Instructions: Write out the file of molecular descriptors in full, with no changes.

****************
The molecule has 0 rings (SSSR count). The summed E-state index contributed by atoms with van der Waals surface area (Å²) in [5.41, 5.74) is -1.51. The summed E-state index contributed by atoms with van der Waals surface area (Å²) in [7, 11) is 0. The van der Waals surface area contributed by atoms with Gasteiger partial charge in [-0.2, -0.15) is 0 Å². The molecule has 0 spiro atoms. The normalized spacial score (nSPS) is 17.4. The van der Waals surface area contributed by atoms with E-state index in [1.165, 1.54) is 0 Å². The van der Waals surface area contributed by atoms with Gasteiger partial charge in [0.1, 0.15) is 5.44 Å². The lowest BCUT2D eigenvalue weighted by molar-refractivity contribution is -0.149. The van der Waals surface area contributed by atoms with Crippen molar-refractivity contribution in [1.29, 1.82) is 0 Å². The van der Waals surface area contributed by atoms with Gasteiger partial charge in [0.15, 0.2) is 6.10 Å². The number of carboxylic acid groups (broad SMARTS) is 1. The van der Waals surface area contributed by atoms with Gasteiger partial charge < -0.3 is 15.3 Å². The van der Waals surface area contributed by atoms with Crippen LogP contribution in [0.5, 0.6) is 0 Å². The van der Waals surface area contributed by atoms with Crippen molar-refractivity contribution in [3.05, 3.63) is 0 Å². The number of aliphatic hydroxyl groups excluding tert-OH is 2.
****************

The molecule has 0 rings (SSSR count). The summed E-state index contributed by atoms with van der Waals surface area (Å²) in [5.41, 5.74) is -1.51. The summed E-state index contributed by atoms with van der Waals surface area (Å²) in [7, 11) is 0. The van der Waals surface area contributed by atoms with Gasteiger partial charge in [-0.2, -0.15) is 0 Å². The molecule has 0 spiro atoms. The normalized spacial score (nSPS) is 17.4. The van der Waals surface area contributed by atoms with E-state index in [1.165, 1.54) is 0 Å². The van der Waals surface area contributed by atoms with Gasteiger partial charge in [0.1, 0.15) is 5.44 Å². The lowest BCUT2D eigenvalue weighted by molar-refractivity contribution is -0.149. The van der Waals surface area contributed by atoms with Crippen molar-refractivity contribution in [1.29, 1.82) is 0 Å². The van der Waals surface area contributed by atoms with Gasteiger partial charge in [0.15, 0.2) is 6.10 Å². The number of carboxylic acid groups (broad SMARTS) is 1. The van der Waals surface area contributed by atoms with Gasteiger partial charge < -0.3 is 15.3 Å². The van der Waals surface area contributed by atoms with Crippen LogP contribution in [0.5, 0.6) is 0 Å². The van der Waals surface area contributed by atoms with Crippen molar-refractivity contribution in [3.05, 3.63) is 0 Å². The number of aliphatic hydroxyl groups excluding tert-OH is 2.